BY: BENNI CHISHOLM
Everyone’s favorite amateur sleuth, Philomela Nightingale, and her husband, Brent Lark, plan to move to the seaside town of Saltaire. Realtors show them many houses, trying to find one that suits their tastes, needs, and budget. Occasionally, Philomela works in her sister’s ladies’ wear shop, and Procne appreciates the help, especially after two of her acquaintances are found strangled. Brent does his utmost to keep Philomela from prying into the two murders, but when work requires him to go to Saskatchewan, she becomes entangled in saving the life of a potential third victim. Will she succeed or will she become a victim herself?
TAYLOR JONES SAYS: In Saltaire Strangler by Benni Chisholm, Philomela Nightingale and her husband have moved to the quaint Canadian seaside village of Saltaire. No sooner do they get there and find a house to buy when their realtor is murdered. Philomela’s husband tries to keep her from getting involved in the investigation, but when work takes him out of town, Philomela plunges headfirst into trying to find the killer. But she may find more than she bargained for…
Written in Chisholm’s unique and refreshing voice, the story is fast paced, suspenseful, and full of surprises. A great read.
REAGAN MURPHY SAYS: Saltarie Strangler by Benni Chisholm is the third book in her Philomela Nightingale Mystery series. This time, Philomela has sold her magazine business and she and her husband have moved to the small town of Saltaire in Canada. The seaside community is close knit and fairly quiet—until someone starts strangling women. When the realtor who sold Philomela and her husband, Brent, their new house is murdered, Brent is adamant that Philomela not interfere in the investigation. And she agrees, until he is called out of town. Then all bets are off, and Philomela finds herself fearing for her own life, as well as that of her family and friends.
Saltaire Strangler, like the two books before it, is a well-written, fast-paced mystery with a cast of delightful and interesting characters, a solid plot, and plenty of twists and turns. I couldn’t put it down.
Philomela Nightingale was annoyed. Glancing at her husband’s clenched jaw, she knew he was experiencing a stronger emotion—exasperation. For thirty minutes they had waited patiently. Then, not so patiently, they had waited for another fifteen minutes. After forty-five minutes their initial house-hunting enthusiasm dropped from ten to zero.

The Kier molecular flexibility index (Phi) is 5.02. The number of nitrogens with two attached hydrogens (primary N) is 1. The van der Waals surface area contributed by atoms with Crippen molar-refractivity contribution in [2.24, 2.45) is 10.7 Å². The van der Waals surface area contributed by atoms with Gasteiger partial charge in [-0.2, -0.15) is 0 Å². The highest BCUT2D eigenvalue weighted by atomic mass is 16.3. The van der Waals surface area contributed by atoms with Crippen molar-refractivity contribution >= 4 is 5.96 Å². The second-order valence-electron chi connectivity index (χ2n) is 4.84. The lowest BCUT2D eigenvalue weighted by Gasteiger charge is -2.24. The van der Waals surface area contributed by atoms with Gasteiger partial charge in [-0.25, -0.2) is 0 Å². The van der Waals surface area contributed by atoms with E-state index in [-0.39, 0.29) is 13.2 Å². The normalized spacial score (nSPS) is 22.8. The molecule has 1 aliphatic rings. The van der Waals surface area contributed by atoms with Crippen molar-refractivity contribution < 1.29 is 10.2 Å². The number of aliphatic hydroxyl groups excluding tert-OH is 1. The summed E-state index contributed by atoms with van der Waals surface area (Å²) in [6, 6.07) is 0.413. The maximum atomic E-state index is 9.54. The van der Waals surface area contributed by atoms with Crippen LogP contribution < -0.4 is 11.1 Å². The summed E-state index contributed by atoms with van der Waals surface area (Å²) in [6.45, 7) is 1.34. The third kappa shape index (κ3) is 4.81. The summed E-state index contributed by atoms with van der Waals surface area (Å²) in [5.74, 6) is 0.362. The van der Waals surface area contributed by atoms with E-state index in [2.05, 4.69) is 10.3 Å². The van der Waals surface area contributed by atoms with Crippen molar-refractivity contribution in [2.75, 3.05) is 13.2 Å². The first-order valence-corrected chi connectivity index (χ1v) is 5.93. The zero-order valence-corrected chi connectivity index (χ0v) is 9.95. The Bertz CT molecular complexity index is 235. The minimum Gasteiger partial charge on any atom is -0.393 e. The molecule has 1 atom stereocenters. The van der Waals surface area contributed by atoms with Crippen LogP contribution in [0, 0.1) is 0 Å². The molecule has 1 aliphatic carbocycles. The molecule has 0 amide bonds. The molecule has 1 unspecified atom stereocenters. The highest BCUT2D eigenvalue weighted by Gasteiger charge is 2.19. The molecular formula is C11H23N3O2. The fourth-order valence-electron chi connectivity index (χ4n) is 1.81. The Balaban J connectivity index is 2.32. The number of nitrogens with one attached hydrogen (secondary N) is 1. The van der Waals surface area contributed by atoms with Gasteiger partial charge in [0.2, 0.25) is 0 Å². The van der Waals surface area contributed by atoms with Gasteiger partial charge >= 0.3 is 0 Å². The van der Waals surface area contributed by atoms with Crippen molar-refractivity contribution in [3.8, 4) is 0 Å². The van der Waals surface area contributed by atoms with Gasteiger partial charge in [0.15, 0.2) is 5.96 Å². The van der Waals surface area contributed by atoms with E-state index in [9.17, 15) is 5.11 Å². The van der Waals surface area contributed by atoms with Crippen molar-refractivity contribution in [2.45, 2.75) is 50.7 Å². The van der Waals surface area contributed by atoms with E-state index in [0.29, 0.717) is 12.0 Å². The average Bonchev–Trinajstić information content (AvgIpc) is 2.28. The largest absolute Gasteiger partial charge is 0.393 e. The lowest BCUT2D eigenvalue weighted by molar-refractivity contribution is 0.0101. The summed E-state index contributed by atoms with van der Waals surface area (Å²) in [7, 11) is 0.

Philomela rapped her knuckles on the locked front door of the house—for the fourth time. For the fourth time no one answered. For the second time, she strode to the back of the house and banged her fist on the locked door. For the second time no one responded.
She returned to the front of the house, peered through a large window at two attractive sofas, one coffee table, and two end tables. On the floor of an archway she noted a woman’s black shoe. It crossed her mind that the owner must be careless and untidy.
Her stomach grumbled and she glanced at her wristwatch—eleven-fifty-five. Their meeting had been scheduled to start fifty-five minutes ago.
Brent harrumphed and she watched him march down the curving front path, stride across the public sidewalk to the curb, and climb behind the steering wheel of his one-ton Chevrolet truck. Her low-heeled walking shoes slowly followed his footsteps then veered to the passenger side of the vehicle. She climbed inside and sat down beside him.
For five minutes they sat and said nothing.
Then, like champagne from a newly uncorked bottle, Brent’s exasperation erupted into full anger. “If that bloody realtor doesn’t want to show us this house, I’m outa here.” He snapped the ignition key and the engine spurted to life.
Suppressing her own annoyance, Philomela tried to lighten the mood. “Kathy may have been caught in heavy traffic.”
“Heavy traffic in Saltaire?” Brent snorted. “Her license should be rescinded.”